Examples of Eliminating Variables

## Examples of Eliminating Variables

The four operations above are all that is needed to eliminate a variable. A variable is eliminated when it is summed out of all contexts.

Example. When we eliminate B from the confactors of Figure *, we only need to consider the four confactors that contain B. The preconditions for summing out B or for multiplying are not satisfied, so we need to split. If we split the first confactor for P(E|A,B,C,D) on Y (as in Example *) and split the first confactor for P(B|Y,Z) on A (as in Example *), we produce two confactors, (*) and (*), that can be multiplied producing:

a&y,
 B E Z Value true true true 0.4235 true true false 0.0935 true false true 0.3465 true false false 0.0765 false true true 0.069 false true false 0.249 false false true 0.161 false false false 0.581
This is the only confactor that contains B and is applicable in the context a&y, so we can sum out B from the table, producing the confactor:
a&y,
 E Z Value true true 0.4925 true false 0.3425 false true 0.5075 false false 0.6575

The other nontrivial confactors produced when summing out B are:
a&`~`y,
 E Value true 0.3675 false 0.6325

`~`a&`~`c&d&y,
 E Z Value true true 0.21475 true false 0.70975 false true 0.78525 false false 0.29025

`~`a&`~`c&d&`~`y,
 E Value true 0.62725 false 0.37275

See Example * below for some trivial confactors produced and how to avoid them.

These confactors should be contrasted with the factor on A,C,D,E,Y,Z (of size 32) that is produced by eliminating B in VE.

Example. Suppose that instead we were to eliminate D from the confactors of Figure *. This example differs from the previous example as D appear in the bodies as well as in the tables.

The two confactors for P(E|A,B,C,D) that contain D, namely <`~`a &`~`c &d ,t3[B,E]> (confactor (*)), and <`~`a &`~`c &`~`d ,t4[E]> (confactor (*)) are both compatible with both confactors for P(D|Y,Z). So we cannot sum out the variable or multiply any confactors.

In order to be able to multiply confactors, we can split confactor (*) on Z producing:

 <`~`a &`~`c &d &z ,t3[B,E]> <`~`a &`~`c &d &`~`z ,t3[B,E]>

The confactors for P(D|Y,Z) are <z,t7[D]> and <z,t8[D,Y]>. We can split the first of these on A producing

 <`~`a &z,t7[D]>

There are no other confactors containing D with context compatible with confactor (*). The prerequisite required to sum out D in the context a&z is satisfied. This results in the confactor <a &z,1> where 1 is the factor of no variables that has value 1. This can be removed as the product of 1 doesn't change anything. Intuitively this can be justified because in the context when A is true D has no children. We can detect this case to improve efficiency (see Section *).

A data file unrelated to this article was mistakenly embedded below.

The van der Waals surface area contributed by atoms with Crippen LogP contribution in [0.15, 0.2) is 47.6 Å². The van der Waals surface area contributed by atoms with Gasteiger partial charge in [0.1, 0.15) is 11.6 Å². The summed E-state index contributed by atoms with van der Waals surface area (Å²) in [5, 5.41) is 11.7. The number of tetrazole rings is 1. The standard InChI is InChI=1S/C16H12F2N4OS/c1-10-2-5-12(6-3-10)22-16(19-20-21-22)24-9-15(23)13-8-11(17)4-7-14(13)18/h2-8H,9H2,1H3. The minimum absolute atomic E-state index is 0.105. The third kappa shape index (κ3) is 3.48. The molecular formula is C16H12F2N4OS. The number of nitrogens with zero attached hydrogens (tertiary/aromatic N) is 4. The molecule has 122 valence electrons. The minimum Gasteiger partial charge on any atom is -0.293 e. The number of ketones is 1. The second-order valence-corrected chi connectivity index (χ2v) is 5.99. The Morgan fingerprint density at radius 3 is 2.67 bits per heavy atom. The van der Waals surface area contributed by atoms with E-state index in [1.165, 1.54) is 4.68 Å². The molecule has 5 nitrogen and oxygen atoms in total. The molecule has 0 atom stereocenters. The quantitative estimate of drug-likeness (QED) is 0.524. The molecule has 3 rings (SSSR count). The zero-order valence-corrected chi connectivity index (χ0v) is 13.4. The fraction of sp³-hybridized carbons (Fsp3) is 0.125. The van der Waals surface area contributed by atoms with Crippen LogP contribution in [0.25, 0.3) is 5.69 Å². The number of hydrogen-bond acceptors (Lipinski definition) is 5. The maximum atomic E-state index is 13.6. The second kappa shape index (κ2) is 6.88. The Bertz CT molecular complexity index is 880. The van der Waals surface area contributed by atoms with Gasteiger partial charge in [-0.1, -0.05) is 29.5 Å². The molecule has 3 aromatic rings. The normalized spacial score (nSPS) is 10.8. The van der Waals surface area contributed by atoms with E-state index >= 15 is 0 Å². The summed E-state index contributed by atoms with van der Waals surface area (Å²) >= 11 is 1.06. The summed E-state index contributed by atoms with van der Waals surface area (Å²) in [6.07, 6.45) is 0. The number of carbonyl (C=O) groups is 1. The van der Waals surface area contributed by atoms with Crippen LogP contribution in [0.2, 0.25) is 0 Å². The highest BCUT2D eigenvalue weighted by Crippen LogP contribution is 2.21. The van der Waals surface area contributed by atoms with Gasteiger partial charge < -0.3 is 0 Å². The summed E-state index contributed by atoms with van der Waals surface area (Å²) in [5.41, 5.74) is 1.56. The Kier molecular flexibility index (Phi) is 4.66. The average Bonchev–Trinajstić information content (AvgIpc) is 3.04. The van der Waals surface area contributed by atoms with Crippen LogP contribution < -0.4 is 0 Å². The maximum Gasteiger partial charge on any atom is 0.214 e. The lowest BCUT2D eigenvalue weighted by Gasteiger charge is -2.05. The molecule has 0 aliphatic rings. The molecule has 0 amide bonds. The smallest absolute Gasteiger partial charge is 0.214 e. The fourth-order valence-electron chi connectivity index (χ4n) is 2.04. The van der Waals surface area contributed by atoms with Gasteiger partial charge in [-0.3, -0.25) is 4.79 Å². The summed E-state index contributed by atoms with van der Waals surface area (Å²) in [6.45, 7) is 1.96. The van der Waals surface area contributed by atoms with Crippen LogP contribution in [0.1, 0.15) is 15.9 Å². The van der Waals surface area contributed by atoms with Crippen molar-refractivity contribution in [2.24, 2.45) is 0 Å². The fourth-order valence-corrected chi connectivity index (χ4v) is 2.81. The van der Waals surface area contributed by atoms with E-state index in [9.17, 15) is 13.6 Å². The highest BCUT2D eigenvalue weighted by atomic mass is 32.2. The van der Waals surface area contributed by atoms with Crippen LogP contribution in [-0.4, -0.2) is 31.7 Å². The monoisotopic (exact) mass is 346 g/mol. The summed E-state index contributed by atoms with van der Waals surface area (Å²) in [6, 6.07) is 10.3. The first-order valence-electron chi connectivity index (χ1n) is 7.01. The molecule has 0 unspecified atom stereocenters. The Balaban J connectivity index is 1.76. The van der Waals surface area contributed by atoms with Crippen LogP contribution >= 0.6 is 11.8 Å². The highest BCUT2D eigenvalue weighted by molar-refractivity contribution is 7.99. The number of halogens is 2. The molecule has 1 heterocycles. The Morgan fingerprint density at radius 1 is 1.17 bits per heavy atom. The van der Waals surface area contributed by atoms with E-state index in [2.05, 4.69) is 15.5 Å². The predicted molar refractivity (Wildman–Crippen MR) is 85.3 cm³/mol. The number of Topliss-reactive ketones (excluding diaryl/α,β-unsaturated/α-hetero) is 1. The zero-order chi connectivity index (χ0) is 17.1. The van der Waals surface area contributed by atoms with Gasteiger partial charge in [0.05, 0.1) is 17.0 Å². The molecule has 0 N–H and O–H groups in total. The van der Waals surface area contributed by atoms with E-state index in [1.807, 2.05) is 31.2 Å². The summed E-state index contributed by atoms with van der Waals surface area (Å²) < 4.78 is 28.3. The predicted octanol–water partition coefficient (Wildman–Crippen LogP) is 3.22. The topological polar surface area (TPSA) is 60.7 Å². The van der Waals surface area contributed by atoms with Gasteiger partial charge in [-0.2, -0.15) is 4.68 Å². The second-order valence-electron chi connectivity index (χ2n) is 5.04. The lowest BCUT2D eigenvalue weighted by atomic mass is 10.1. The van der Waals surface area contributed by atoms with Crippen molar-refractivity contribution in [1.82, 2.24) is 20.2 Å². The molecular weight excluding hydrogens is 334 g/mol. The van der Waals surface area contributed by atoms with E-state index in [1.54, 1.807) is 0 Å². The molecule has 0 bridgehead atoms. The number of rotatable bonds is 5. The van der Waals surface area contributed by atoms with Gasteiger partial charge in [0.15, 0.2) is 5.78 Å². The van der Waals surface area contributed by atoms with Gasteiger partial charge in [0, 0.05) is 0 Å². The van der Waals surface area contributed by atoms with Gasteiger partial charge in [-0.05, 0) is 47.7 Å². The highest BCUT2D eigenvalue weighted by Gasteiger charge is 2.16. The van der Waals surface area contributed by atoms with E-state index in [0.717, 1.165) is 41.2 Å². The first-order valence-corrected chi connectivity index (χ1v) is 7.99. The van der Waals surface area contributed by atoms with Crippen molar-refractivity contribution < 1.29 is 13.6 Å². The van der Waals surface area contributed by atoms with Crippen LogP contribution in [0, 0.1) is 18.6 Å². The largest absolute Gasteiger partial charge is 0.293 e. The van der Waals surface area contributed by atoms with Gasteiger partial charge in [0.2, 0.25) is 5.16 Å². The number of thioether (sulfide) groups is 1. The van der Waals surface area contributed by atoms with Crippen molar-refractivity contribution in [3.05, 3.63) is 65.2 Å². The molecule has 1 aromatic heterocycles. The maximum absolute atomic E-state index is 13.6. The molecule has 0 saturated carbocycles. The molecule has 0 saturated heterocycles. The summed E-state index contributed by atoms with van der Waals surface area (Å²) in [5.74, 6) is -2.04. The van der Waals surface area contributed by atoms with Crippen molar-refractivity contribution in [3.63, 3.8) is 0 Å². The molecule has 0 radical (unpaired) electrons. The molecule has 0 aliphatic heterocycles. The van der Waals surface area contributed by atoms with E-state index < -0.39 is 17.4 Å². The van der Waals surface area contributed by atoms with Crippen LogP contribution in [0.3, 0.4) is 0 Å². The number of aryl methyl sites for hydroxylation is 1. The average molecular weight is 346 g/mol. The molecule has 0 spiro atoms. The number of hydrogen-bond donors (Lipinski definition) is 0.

The confactor (*) can be split on C, producing

 <`~`a &c &z,t7[D]> <`~`a &`~`c &z,t7[D]>
We can sum out D from confactor (*), producing <`~`a &c &z,1>, as in the previous case.

We can split confactor (*) on D producing:

 <`~`a &`~`c &d &z,0.29> <`~`a &`~`c &`~`d &z,0.71>
where 0.29 and 0.71 are the corresponding values from t7[D]. These are functions of no variables, and so are just numbers.

We can now multiply confactor (*) and (*), producing:

 <`~`a &`~`c &d &z ,0.29 t3[B,E]>
where 0.29 t3[B,E] is the table obtained by multiplying each element of t3[B,E] by 0.29.

We can also split confactor (*) on Z, producing:

 <`~`a &`~`c &`~`d &z ,t4[E]> <`~`a &`~`c &`~`d &`~`z ,t4[E]>
We can multiply confactors (*) and (*), producing:
 <`~`a &`~`c &`~`d &z ,0.71 t4[E]>

We now have only complementary confactors for D in the context `~`a &`~`c &z, namely confactors (*) and (*) so we can sum-out D in this context resulting in

 <`~`a &`~`c &z ,t9[B,E]>
where t9[B,E] is 0.29 t3[B,E]+t0.71 t4[E]. In full form this is:
`~`a&`~`c&z,
 B E Value true true 0.36225 true false 0.63775 false true 0.6015 false false 0.3985

The other confactor produced when summing out D is:

`~`a&`~`c&`~`z,
 B E Y Value true true true 0.12475 true true false 0.21975 true false true 0.87525 true false false 0.78025 false true true 0.7765 false true false 0.7065 false false true 0.2235 false false false 0.2935

David Poole and Nevin Lianwen Zhang,Exploiting Contextual Independence In Probabilistic Inference, Journal of Artificial Intelligence Research, 18, 2003, 263-313.

 Examples of Eliminating Variables